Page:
For an album that has seventeen tracks, ordinarily I wouldn’t entertain the thought of writing a track-by-track review of it, but Anna Murphy’s Cellar Darling is a release that certainly deserves a lot of attention. Released via kickstarter and funded entirely by her fans, the album is beautifully packaged with the booklet showing stunning paintings by Anna herself for each track of the album. This is Cellar Darling.
Beginning with a spoken word introduction, the track slowly builds up, adding more instrumentation as the track progresses. It’s the perfect way to begin things and really showcases the sheer talent and beauty of Anna’s voice in particular, giving a feel for how the rest of the album will progress. A stunning beginning to the album.
This is quite a funky piece, taking a completely different musical direction than Introspection. One of the massive singalongs of the album, this is one that will quickly get you moving in time to the beat. It also features a beautiful piano section in the middle before ending abruptly and unexpectedly, almost like the song itself has been interrupted. Sometimes this wouldn’t work, but it does here.
This track was released for public listening before the album was distributed and it’s a good all-round indication of what you can expect from the release. With a catchy vocal line and some really powerful vocals from Anna, this is definitely one of the strongest tracks of the album and is a beautiful and striking composition. The violins in this are especially stunning.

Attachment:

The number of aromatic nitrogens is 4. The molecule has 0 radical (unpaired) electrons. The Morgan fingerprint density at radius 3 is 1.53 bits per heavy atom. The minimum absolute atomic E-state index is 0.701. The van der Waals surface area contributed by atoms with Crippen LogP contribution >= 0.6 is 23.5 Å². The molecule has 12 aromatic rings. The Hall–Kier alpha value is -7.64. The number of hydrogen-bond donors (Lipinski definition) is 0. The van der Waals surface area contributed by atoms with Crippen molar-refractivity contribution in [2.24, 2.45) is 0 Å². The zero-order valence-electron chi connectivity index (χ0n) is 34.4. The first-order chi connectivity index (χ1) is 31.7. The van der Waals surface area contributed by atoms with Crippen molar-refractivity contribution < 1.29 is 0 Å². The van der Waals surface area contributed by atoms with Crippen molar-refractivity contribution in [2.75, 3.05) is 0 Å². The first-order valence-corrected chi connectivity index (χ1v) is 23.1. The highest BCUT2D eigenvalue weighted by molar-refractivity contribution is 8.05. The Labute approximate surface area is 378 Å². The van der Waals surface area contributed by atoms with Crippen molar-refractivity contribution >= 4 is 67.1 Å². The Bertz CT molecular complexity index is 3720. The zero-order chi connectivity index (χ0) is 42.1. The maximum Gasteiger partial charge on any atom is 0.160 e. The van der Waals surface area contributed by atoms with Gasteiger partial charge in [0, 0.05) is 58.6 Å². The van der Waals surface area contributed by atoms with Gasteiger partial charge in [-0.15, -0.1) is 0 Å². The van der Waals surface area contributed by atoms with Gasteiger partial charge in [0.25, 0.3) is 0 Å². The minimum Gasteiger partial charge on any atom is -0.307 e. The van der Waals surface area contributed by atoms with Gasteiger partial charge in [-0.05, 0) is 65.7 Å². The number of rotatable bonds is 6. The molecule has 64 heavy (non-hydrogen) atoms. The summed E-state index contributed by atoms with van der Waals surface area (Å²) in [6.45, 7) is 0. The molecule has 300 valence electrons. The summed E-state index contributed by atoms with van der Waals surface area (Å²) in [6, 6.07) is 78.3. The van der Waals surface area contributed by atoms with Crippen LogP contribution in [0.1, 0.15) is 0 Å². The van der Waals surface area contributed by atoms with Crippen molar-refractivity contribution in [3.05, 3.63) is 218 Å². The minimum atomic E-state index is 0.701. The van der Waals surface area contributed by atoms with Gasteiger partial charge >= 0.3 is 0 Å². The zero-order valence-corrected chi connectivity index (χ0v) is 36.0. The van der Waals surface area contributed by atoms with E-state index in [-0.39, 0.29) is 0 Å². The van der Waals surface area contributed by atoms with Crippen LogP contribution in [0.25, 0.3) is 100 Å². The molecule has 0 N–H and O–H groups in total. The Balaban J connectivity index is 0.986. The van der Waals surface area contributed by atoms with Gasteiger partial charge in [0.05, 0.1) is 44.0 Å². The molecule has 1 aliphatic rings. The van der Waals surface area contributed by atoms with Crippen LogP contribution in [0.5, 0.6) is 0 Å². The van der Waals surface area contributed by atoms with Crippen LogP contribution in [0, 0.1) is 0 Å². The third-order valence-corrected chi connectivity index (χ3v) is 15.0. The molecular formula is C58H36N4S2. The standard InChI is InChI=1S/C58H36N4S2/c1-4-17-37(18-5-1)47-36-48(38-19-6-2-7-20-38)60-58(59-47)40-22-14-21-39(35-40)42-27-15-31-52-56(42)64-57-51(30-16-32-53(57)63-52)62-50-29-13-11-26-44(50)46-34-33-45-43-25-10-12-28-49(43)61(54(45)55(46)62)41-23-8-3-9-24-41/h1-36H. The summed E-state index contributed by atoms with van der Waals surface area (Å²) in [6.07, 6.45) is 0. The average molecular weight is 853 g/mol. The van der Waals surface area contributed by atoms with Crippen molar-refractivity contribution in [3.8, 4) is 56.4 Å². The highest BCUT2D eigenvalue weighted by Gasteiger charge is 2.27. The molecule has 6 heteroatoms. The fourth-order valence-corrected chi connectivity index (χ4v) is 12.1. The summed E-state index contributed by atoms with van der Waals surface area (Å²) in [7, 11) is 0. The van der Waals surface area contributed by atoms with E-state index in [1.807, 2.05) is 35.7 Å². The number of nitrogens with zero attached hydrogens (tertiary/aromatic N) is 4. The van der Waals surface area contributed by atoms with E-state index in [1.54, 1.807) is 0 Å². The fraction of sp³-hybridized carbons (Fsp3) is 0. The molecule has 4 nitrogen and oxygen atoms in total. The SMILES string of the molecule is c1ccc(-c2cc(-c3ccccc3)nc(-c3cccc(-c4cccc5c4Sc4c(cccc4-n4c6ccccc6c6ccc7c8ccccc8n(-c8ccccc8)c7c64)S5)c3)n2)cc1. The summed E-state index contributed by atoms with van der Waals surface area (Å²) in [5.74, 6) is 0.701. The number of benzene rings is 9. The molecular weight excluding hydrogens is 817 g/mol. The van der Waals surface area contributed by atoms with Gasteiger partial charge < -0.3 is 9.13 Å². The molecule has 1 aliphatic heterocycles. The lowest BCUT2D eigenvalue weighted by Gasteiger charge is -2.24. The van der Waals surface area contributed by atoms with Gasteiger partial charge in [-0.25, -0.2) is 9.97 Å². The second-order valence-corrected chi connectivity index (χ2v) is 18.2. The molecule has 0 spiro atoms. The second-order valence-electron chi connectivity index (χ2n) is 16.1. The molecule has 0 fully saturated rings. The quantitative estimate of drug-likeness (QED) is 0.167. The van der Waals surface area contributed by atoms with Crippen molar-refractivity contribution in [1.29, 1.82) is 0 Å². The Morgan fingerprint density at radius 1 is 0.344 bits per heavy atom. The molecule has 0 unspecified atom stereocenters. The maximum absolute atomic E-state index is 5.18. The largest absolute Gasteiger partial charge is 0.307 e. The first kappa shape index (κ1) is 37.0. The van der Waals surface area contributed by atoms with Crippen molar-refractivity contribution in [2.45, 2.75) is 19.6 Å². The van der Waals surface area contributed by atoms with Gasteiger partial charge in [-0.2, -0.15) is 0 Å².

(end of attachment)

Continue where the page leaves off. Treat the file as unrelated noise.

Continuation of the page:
Out Of Control
Out Of Control is a pretty little piece, beginning with a ballad-like intro and taking quite a slow pace for the first half. The second half of the track has quite an Eluveitie vibe to it with the style of vocal delivery and guitar lines, before the gentler feel is revisited and the song slowly fades out, which did wind up leaving the ending feeling quite dragged out as a result.
My personal favourite of the album. Beginning with a beautifully-executed hurdy-gurdy line and soaring guitars, when Anna’s vocals kick in, something just hits you and the whole song just worms its way into your head. There’s just so much to this song that there’s no way you can spot every little intricate detail on one listen and it’s certainly a song you’ll keep coming back to, time and time again. The male vocals are a great touch as well.
One of the best things about this album is the fact that you never quite know what Anna is going to do next, as the whole album is filled with a very varied amount of genres, clearly not wanting to confine herself to just one style – which is an extremely brave approach to take. Ailurophile is one of the more ‘out there’ tracks of Cellar Darling and maybe not one of the strongest of the release, but there are some great little sections in it regardless.
The title track of the album, it begins with a simple piano introduction before the striking and triumphant vocals kick in. There isn’t too much to this track, but that’s what makes it work. This track shows a more vulnerable side to Anna and showcases exactly what she is capable of. A fantastic little slice of simplicity, it just works.
Pale unfortunately isn’t the most of interesting tracks. It takes a little while to get going and the ideas within it just wind up repeating themselves, which isn’t great. The a cappella vocals are striking, sure, but the sound is quite thin and would have been a lot better with a bit more instrumentation behind them all at the start.